STOW, MA — State Fire Marshal Peter J. Ostroskey and Massachusetts Firefighting Academy (MFA) Director David C. Evans announced the graduation of the 270th class of the Massachusetts Firefighting Academy’s fifty-day Career Recruit Firefighter Training Program on February 1, 2019.
“This rigorous professional training provides our newest firefighters with the basic skills to perform their jobs effectively and safely,” said State Fire Marshal Ostroskey.
The Massachusetts Firefighting Academy (MFA), a division of the Department of Fire Services, offers this program tuition-free. The ceremony took place at the Department of Fire Services in Stow, MA.
The 36 graduates, all men, represent the 20 fire departments of Bellingham, Cambridge, Charlton, Cohasset, Falmouth, Hudson, Kingston, Leominster, Lexington, Marshfield, Middleton, Sandwich, Scituate, Somerville, Truro, Waltham, Wayland, Westford, Westport, and Wilmington.
Wilmington’s graduates were John Baker, Jesse Bozzella, Bob Lynch, and Jack Mulrenan.
The ceremony’s guest speaker was Everett Fire Lieutenant Scott Dalrymple, who has 25 years of experience as an EMT, fire officer, fire instructor and fire investigator. He holds a bachelor’s from Salem State College and graduated from Career Recruit Firefighter Class #105. Lt. Dalrymple was injured fighting a fire in an apartment house on July 13, 2018 and is still recovering from his burn injuries. The two owners have been charged with reckless violation of fire and building codes associated with the fire building that resulted in bodily injury. This law was passed in the wake of the 2003 Station Nightclub fire. Lt. Dalrymple spoke to the recruits the importance of training and paying attention to how to protect yourself. He said, “Never think your protective gear makes you invulnerable” and to “rely on your ‘saving ourselves’ training when things go south quickly.”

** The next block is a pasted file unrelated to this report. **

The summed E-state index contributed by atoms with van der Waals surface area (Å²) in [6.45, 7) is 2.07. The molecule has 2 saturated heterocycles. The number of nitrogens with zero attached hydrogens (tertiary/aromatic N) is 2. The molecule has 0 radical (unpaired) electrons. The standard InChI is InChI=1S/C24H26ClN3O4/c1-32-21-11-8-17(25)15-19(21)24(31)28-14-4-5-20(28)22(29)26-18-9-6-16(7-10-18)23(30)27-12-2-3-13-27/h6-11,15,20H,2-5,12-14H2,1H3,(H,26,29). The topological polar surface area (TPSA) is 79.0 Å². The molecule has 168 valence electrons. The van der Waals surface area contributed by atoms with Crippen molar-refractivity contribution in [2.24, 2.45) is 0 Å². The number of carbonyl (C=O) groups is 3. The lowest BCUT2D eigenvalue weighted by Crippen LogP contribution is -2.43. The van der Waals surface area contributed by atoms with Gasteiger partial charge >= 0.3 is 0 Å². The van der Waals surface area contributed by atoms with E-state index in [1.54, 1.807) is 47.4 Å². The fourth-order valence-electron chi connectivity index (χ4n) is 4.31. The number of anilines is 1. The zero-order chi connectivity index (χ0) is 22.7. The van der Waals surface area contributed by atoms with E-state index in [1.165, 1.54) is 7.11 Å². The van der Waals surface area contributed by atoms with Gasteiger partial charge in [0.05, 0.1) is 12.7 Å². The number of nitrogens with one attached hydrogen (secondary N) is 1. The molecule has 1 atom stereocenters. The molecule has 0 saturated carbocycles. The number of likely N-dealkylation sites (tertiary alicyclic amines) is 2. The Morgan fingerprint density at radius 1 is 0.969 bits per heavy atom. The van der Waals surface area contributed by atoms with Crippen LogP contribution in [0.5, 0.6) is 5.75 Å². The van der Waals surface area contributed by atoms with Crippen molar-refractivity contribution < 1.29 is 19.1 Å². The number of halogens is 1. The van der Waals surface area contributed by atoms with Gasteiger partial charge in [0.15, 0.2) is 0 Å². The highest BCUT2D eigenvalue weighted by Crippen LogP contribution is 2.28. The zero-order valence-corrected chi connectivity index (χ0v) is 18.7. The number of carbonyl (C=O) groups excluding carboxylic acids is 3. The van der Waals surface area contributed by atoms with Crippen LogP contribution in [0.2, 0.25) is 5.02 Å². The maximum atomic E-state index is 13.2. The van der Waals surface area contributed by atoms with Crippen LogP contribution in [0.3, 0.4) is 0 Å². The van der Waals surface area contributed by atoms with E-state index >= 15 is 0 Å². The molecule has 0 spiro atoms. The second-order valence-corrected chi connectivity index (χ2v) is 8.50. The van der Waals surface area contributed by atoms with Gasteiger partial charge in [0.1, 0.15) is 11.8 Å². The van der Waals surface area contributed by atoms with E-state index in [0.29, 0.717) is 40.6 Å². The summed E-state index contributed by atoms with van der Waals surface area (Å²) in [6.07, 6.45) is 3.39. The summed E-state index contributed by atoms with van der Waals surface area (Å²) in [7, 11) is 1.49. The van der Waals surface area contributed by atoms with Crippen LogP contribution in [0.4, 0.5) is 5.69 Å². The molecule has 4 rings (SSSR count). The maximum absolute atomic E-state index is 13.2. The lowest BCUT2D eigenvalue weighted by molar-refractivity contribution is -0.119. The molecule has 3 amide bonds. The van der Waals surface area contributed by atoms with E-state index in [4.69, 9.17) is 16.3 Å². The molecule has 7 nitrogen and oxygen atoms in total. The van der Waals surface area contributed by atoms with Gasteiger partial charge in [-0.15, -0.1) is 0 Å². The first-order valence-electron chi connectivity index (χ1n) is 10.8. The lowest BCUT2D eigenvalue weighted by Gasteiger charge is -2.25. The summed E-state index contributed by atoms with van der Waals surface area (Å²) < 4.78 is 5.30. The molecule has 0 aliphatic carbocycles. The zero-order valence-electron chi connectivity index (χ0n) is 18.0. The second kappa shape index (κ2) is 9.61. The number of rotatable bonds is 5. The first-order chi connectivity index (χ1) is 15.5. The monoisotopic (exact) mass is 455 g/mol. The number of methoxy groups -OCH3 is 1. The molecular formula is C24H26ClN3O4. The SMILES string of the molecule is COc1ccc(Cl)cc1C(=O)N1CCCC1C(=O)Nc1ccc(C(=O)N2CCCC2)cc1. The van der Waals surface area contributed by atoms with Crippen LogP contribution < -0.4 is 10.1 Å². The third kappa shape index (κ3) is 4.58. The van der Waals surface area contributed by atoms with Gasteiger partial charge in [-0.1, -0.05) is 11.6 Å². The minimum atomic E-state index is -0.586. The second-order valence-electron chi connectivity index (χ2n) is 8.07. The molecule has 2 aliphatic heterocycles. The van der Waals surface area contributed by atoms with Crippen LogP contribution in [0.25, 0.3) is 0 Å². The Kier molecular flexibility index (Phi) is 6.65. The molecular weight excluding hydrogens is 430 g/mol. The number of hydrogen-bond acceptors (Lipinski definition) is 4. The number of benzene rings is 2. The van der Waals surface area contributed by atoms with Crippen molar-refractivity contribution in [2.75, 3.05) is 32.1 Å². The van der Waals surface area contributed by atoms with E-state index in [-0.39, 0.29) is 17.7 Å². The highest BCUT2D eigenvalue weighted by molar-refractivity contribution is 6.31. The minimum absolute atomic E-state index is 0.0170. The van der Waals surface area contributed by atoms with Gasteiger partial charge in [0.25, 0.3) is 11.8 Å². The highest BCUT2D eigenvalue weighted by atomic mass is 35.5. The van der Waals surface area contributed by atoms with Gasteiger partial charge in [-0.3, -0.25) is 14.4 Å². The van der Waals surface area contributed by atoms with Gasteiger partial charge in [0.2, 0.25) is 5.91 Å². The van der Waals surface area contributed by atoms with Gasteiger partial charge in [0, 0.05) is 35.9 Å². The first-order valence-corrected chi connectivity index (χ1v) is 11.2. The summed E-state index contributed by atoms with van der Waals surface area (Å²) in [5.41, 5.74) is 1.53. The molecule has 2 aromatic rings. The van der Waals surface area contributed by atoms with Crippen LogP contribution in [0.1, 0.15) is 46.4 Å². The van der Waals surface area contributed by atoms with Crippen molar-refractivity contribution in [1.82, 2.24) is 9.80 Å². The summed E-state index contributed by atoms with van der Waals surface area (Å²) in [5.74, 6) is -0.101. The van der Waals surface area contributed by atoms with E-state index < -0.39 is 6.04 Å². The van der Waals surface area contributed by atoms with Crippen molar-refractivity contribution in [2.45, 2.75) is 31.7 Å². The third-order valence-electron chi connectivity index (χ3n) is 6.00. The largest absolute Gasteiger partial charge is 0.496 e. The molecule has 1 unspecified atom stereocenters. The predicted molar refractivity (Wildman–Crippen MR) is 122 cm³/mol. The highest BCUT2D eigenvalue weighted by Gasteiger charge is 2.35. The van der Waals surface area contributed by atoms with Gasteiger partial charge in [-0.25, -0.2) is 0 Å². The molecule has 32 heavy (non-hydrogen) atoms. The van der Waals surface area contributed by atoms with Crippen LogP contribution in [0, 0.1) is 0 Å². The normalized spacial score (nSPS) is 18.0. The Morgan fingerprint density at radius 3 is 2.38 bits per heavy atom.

Today’s Firefighters Do Far More than Fight Fires
Today’s firefighters do far more than fight fires. They are the first ones called to respond to chemical and environmental emergencies, ranging from the suspected presence of carbon monoxide to a gas leak. They may be called to rescue a child who has fallen through the ice or who has locked himself in a bathroom. They rescue people from stalled elevators and those who are trapped in vehicle crashes. They test and maintain their equipment including self-contained breathing apparatus (SCBA), hydrants, hoses, power tools, and apparatus.
At the Massachusetts Firefighting Academy they learn all these skills and more from certified fire instructors who are also experienced firefighters. Students learn all the basic skills they need to respond to fires and to contain and control them. They are also given training in public fire education, hazardous material incident mitigation, flammable liquids, stress management, confined space rescue techniques, and rappelling. The intensive, ten-week program for municipal firefighters involves classroom instruction, physical fitness training, firefighter skills training, and live firefighting practice.
Basic Firefighter Skills
Students receive classroom training in all basic firefighter skills. They practice first under non-fire conditions and then during controlled fire conditions. To graduate, students must demonstrate proficiency in life safety, search and rescue, ladder operations, water supply, pump operation, and fire attack. Fire attack operations range from mailbox fires to multiple-floor or multiple-room structural fires. Upon successful completion of the Recruit Program all students have met national standards of National Fire Protection Association 1001 and are certified to the level of Firefighter I and II, and Hazardous Materials First Responder Operational Level by the Massachusetts Fire Training Council, which is accredited by the National Board on Fire Service Professional Qualifications.
(NOTE: The above press release is from the Massachusetts Department of Fire Services.)
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